Professor Mahesh (Max) Parmar has been appointed as the Director of the Medical Research Council’s Clinical Trials Unit (CTU). He will take up his appointment on 1 March 2010 on the retirement of the current Director, Janet Darbyshire.
The Medical Research Council’s Clinical Trials Unit is one of the UK’s leading centres for clinical research. It specialises in cancer and HIV/AIDS, but also undertakes research in other areas, including rheumatoid arthritis, tuberculosis and mental health. The MRC Clinical Trials Unit employs around 200 staff and is currently co-ordinating around 60 trials and meta-analyses.
Commenting on his new appointment, Professor Parmar said:
"My aim will be to build on the excellent work in the Unit to improve outcomes as rapidly as possible in a number of major diseases through our research. We will also increase our focus on developing new methods to improve the design, conduct and analysis of research studies".
Parmar is currently Professor of Medical Statistics and Epidemiology at University College London, and since 1998 has been Head of the Cancer Group at the MRC Clinical Trials Unit. He is Director of the Hub for Trials Methodology, formed in 2009, as part of the MRC Clinical Trials Unit.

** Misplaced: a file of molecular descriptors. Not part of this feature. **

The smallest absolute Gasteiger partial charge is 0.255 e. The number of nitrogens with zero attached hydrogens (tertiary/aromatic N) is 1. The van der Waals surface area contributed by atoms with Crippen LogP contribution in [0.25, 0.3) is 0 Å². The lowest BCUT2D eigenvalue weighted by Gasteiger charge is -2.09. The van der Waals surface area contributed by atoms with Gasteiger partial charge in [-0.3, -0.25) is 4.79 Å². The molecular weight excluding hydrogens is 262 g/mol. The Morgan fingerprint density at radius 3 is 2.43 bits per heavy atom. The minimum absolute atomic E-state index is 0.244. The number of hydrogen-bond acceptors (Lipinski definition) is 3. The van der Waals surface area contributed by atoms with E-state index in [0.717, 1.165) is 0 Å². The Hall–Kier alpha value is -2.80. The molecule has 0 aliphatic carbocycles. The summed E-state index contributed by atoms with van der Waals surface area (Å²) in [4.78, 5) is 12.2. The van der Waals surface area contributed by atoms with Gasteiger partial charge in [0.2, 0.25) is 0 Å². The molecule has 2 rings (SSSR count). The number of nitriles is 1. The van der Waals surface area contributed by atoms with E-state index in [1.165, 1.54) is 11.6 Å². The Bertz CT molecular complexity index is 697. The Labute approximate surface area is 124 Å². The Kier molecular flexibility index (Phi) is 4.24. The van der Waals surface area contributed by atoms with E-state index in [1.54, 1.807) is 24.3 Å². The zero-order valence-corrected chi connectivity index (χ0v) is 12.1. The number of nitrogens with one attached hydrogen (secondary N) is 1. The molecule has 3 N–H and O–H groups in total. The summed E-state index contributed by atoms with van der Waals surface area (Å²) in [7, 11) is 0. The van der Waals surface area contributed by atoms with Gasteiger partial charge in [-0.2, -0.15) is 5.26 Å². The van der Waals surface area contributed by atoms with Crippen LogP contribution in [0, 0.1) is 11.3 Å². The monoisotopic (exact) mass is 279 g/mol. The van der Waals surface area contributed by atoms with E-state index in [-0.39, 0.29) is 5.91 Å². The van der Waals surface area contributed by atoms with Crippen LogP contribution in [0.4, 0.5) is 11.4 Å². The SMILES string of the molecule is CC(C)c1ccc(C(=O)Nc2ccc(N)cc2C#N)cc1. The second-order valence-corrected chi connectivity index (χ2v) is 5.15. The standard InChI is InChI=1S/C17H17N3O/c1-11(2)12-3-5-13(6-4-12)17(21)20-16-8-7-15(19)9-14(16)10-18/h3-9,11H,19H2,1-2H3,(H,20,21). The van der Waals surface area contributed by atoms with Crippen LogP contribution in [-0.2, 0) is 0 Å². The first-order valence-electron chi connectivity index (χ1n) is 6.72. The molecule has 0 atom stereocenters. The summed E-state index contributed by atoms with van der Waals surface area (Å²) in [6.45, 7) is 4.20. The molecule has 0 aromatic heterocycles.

Parmar joined the MRC in 1987. An applied statistician, his background is in tackling key issues in the treatment of different cancers, both by conducting clinical trials and through innovative designs and methodology. He has expanded his work beyond cancer and become involved in a large-scale trial of the drug Naloxone to prevent overdose deaths soon after release from prison and a trial of stem cell therapy to treat cardiovascular disease.
He was a founding member and has been an Associate Director of the National Cancer Research Network since its inception in 2001, an organisation that has more than doubled the number of patients going into cancer studies in England.
MRC Chief Executive Sir Leszek Borysiewicz said:
"Professor Parmar is perfectly placed to lead the CTU to exploit the new research opportunities which are changing the landscape of clinical research, and ensuring the CTU and the MRC remain at the forefront of improving public health in the UK and internationally."